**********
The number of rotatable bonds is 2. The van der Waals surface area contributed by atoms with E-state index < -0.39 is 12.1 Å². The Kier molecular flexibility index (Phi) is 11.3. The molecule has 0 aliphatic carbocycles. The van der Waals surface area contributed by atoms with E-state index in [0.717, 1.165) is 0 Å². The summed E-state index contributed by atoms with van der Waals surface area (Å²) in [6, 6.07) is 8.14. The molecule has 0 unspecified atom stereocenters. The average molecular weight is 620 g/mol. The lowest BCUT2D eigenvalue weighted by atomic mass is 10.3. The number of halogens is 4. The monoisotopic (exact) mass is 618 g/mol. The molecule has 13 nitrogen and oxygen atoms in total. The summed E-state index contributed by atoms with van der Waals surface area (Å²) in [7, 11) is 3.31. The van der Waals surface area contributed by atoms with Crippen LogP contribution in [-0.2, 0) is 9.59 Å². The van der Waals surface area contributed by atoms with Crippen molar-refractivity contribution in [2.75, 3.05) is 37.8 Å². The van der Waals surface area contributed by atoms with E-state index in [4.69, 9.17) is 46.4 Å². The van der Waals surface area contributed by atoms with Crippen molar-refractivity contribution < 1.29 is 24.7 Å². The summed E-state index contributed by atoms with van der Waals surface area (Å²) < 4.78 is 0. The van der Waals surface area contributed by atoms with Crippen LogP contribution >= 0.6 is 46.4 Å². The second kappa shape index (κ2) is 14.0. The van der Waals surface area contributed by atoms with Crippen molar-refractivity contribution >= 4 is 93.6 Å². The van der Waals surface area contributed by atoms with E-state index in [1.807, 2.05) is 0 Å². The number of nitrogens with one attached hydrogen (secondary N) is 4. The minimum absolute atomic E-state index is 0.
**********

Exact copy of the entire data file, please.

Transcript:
The number of rotatable bonds is 2. The van der Waals surface area contributed by atoms with E-state index < -0.39 is 12.1 Å². The Kier molecular flexibility index (Phi) is 11.3. The molecule has 0 aliphatic carbocycles. The van der Waals surface area contributed by atoms with E-state index in [0.717, 1.165) is 0 Å². The summed E-state index contributed by atoms with van der Waals surface area (Å²) in [6, 6.07) is 8.14. The molecule has 0 unspecified atom stereocenters. The average molecular weight is 620 g/mol. The lowest BCUT2D eigenvalue weighted by atomic mass is 10.3. The number of halogens is 4. The monoisotopic (exact) mass is 618 g/mol. The molecule has 13 nitrogen and oxygen atoms in total. The summed E-state index contributed by atoms with van der Waals surface area (Å²) in [7, 11) is 3.31. The van der Waals surface area contributed by atoms with Crippen LogP contribution in [-0.2, 0) is 9.59 Å². The van der Waals surface area contributed by atoms with Crippen molar-refractivity contribution in [2.75, 3.05) is 37.8 Å². The van der Waals surface area contributed by atoms with E-state index in [4.69, 9.17) is 46.4 Å². The van der Waals surface area contributed by atoms with Crippen molar-refractivity contribution < 1.29 is 24.7 Å². The summed E-state index contributed by atoms with van der Waals surface area (Å²) < 4.78 is 0. The van der Waals surface area contributed by atoms with Crippen LogP contribution >= 0.6 is 46.4 Å². The second kappa shape index (κ2) is 14.0. The van der Waals surface area contributed by atoms with Crippen molar-refractivity contribution >= 4 is 93.6 Å². The van der Waals surface area contributed by atoms with E-state index in [1.807, 2.05) is 0 Å². The number of nitrogens with one attached hydrogen (secondary N) is 4. The minimum absolute atomic E-state index is 0.